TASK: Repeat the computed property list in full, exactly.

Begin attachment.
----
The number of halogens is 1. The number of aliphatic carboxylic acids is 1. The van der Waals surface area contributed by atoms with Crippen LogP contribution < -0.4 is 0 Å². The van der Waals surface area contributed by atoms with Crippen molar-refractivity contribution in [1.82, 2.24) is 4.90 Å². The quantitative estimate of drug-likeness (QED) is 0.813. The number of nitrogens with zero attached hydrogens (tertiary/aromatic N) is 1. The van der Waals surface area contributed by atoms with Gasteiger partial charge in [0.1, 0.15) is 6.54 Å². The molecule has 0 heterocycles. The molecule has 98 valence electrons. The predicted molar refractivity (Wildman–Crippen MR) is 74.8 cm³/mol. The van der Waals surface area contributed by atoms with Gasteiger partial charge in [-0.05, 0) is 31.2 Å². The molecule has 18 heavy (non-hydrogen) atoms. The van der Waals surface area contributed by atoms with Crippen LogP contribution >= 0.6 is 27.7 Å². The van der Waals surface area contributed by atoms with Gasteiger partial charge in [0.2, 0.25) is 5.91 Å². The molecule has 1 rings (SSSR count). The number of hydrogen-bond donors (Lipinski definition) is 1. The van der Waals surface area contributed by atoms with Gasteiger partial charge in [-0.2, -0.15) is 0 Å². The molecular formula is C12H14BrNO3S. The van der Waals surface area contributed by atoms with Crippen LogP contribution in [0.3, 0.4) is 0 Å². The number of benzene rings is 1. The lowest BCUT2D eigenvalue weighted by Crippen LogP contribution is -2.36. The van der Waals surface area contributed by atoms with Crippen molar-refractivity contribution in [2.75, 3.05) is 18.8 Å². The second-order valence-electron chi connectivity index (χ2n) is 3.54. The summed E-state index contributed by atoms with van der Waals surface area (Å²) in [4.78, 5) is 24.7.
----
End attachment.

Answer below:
The number of halogens is 1. The number of aliphatic carboxylic acids is 1. The van der Waals surface area contributed by atoms with Crippen LogP contribution < -0.4 is 0 Å². The van der Waals surface area contributed by atoms with Crippen molar-refractivity contribution in [1.82, 2.24) is 4.90 Å². The quantitative estimate of drug-likeness (QED) is 0.813. The number of nitrogens with zero attached hydrogens (tertiary/aromatic N) is 1. The van der Waals surface area contributed by atoms with Gasteiger partial charge in [0.1, 0.15) is 6.54 Å². The molecule has 0 heterocycles. The molecule has 98 valence electrons. The predicted molar refractivity (Wildman–Crippen MR) is 74.8 cm³/mol. The van der Waals surface area contributed by atoms with Gasteiger partial charge in [-0.05, 0) is 31.2 Å². The molecule has 18 heavy (non-hydrogen) atoms. The van der Waals surface area contributed by atoms with Crippen LogP contribution >= 0.6 is 27.7 Å². The van der Waals surface area contributed by atoms with Gasteiger partial charge in [0.2, 0.25) is 5.91 Å². The molecule has 1 rings (SSSR count). The number of hydrogen-bond donors (Lipinski definition) is 1. The van der Waals surface area contributed by atoms with Gasteiger partial charge in [-0.2, -0.15) is 0 Å². The molecular formula is C12H14BrNO3S. The van der Waals surface area contributed by atoms with Crippen LogP contribution in [0.3, 0.4) is 0 Å². The number of benzene rings is 1. The lowest BCUT2D eigenvalue weighted by Crippen LogP contribution is -2.36. The van der Waals surface area contributed by atoms with Crippen molar-refractivity contribution in [2.75, 3.05) is 18.8 Å². The second-order valence-electron chi connectivity index (χ2n) is 3.54. The summed E-state index contributed by atoms with van der Waals surface area (Å²) in [4.78, 5) is 24.7.